2. grinning, you’re right! People often suck at communicating, period. (Not that I’m speaking from personal experience or anything. ahem.) It’s interesting, when you think of it, that there is an equation that “communication” ASSUMES “understanding.” What if we assumed NOT understanding as the norm? In reality (meaning in all conversation) there’s some kind of continuum between times we’re pretty sure we’ve understood, times we know we didn’t, sometimes when we think we did and we’re wrong (!), and times when we understand part and misunderstand other parts. Why is interpreted conversation measured only by the criteria of absolute understanding? It might seem that I’m arguing for a lessening of standards? No, that’s not it – I want more description of strategies that work in the moment…

  3. [Quoting f]rom your blog: “The thing I realized, thinking about some video I’ve been watching from last summer’s RID conference where Eileen facilitated a couple of panels, is that sometimes (brace yourselves), interpreters interrupt NOT because their comprehension is lousy, but because the Deaf person’s logic breaks down. (I think we’re maybe not supposed to say this….?) Come on! Sometimes people just don’t make sense! No one is perfect with explaining their logic, or always providing the most accurate segue from one point to another. If we (interpreters) let these go (which is what we usually do, I think, unless we think the stakes are either high enough to warrant “interrupting” or low enough that an interruption “won’t matter”), then … what problems does this lead to? And if we don’t let them go, if we interrupt for clarification, what does it mean if the lack of misunderstanding is always assumed to be because we suck?” My reply…. EXACTLY! And interpreters may be more likely to interrupt the deaf presenter because we (they? smile) assume that it is their comprehension of their second (or third, etc) language that is faulty, not the logic. i believe we are better able to ‘fill in the blank’ interpret from English to ASL because we are better able to create meaning or logic in our first language…therefore less inclined to ask for clarification. or even to know that we have the logic all wrong. more trusting of working from that language… i had a situation last week where the deaf person was speaking at a public forum and made this segue that made no freaking sense to me. i didn’t know where they were going with the topic. i couldn’t recover. i couldn’t just say what they signed…because it made no sense. i just couldn’t get my brain/mouth to say something that didn’t make sense. i stopped the deaf person, repeated back in paraphrase the best i could what i understood them to say, was told YES, that. even though my paraphrase made no sense and revealed the faulty logic(i thought). So, i just spoke. it was painful. afterward, the deaf person wanted to know what happened, that i usually understand them, etc. thankfully the other deaf person in attendance stepped up to the plate and told the deaf person who spoke that they made no sense… the deaf person who spoke stil didn’t “get it” still thought they were very clear (as mud, i say). funny that you are saying this as if it is news…i guess it is in some way with how you are thinking about our work. Of course we are supposed to say this…that logic is faulty in communication. Hell, i am queen of being unable to make myself clear. and it ain’t about vocabulary, or semantics, or syntax. is it and has it ever been an interpreter’s job to make a speaker ‘clearer’ than they really are? no, but the receiver of our work expects it. The deaf person views us as a lousy interpreter when the speaker isn’t clear, the hearing person views us as a lousy interpreter when the signer isn’t clear. Language users who are unable to be coherent, plain, and clear make our lives hell… makes us re-think implict/explicit messages between ASL and English. Makes us re-think our own proficiency in either language…just some thoughts…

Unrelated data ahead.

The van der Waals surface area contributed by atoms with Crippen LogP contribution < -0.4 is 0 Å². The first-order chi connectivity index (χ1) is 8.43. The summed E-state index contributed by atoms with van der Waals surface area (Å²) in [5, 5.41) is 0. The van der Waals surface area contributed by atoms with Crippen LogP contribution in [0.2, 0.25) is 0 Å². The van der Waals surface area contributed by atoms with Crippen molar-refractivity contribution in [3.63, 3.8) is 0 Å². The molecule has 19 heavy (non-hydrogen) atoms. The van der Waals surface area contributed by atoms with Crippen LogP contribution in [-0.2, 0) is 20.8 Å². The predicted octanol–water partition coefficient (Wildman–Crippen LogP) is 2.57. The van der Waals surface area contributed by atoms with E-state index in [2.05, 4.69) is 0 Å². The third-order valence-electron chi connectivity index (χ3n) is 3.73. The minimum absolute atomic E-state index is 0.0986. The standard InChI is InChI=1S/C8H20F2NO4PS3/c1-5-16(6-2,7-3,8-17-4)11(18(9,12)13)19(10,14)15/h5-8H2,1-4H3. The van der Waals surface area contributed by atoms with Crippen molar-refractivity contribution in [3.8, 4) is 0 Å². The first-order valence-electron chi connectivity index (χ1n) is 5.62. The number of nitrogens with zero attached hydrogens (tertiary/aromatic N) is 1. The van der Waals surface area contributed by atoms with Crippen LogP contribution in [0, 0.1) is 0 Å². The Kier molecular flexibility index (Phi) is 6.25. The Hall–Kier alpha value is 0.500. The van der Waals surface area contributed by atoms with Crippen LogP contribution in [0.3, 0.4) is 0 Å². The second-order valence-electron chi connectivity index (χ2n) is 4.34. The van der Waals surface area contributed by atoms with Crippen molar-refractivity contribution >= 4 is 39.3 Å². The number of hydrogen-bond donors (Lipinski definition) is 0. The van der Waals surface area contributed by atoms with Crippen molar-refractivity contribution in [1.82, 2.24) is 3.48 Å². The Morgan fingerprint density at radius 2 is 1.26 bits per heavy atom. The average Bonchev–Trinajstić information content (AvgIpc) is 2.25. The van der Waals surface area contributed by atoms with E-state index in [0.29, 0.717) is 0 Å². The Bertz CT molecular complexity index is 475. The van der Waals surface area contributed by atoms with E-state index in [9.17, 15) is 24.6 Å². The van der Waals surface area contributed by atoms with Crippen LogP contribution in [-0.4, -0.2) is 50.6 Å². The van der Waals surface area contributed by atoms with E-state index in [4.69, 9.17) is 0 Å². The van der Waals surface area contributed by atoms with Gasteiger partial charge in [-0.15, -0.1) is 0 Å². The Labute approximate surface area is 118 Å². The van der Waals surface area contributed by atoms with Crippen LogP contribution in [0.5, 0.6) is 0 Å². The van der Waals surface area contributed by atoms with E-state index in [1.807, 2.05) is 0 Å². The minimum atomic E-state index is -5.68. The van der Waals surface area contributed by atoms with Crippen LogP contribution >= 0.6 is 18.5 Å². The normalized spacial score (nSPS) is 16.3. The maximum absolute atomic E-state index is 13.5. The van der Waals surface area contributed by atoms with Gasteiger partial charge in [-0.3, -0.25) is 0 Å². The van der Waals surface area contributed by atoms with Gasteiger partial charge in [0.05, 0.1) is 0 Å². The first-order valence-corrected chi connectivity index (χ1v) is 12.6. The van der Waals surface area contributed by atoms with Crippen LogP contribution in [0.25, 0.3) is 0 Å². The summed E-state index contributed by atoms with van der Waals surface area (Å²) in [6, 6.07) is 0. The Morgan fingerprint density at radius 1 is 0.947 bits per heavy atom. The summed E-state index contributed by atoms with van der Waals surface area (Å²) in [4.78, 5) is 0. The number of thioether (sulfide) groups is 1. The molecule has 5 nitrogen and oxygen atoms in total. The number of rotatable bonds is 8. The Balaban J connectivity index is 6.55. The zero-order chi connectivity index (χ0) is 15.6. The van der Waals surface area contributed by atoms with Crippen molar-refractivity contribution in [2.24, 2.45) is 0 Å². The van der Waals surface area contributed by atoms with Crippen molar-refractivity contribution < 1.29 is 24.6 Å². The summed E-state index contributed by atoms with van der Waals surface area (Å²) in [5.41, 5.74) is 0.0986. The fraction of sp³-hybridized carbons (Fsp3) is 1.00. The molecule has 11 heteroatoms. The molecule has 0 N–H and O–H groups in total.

4. Amy – you said it’s funny I’m saying that people don’t always express themselves clearly as if this is news. You already know (don’t you?), that I have a slow learning curve?!! What felt like a revelation to me is recognizing the assumption that interpreters are somehow supposed to cut through everything to get to some magic point that exists only in the mind of the speaker/signer. I may have had the revelation before and forgot. Maybe even several times. ;-/ Another revelation that comes and goes, comes and fades again, is “It’s the relationship, stupid!” (A play on Bill Clinton’s successful 1992 campaign slogan, “It’s the economy, stupid!”) I think there’s something so patterned about the way we talk that even though we KNOW these things, somehow we get diverted from TALKING ABOUT them. Or maybe we just don’t believe talking about them can make a difference?

  5. proposal: what if we brainstormed all the reasons, explanations, and suggestions for fixing interruptions, and then tried to move the level of discussion “up” a notch to see how each of these reasons, explanations, and suggestions participate in an overall logic that prevents us from collectively finding and implementing effective change?

Leave a Reply

Your email address will not be published. Required fields are marked *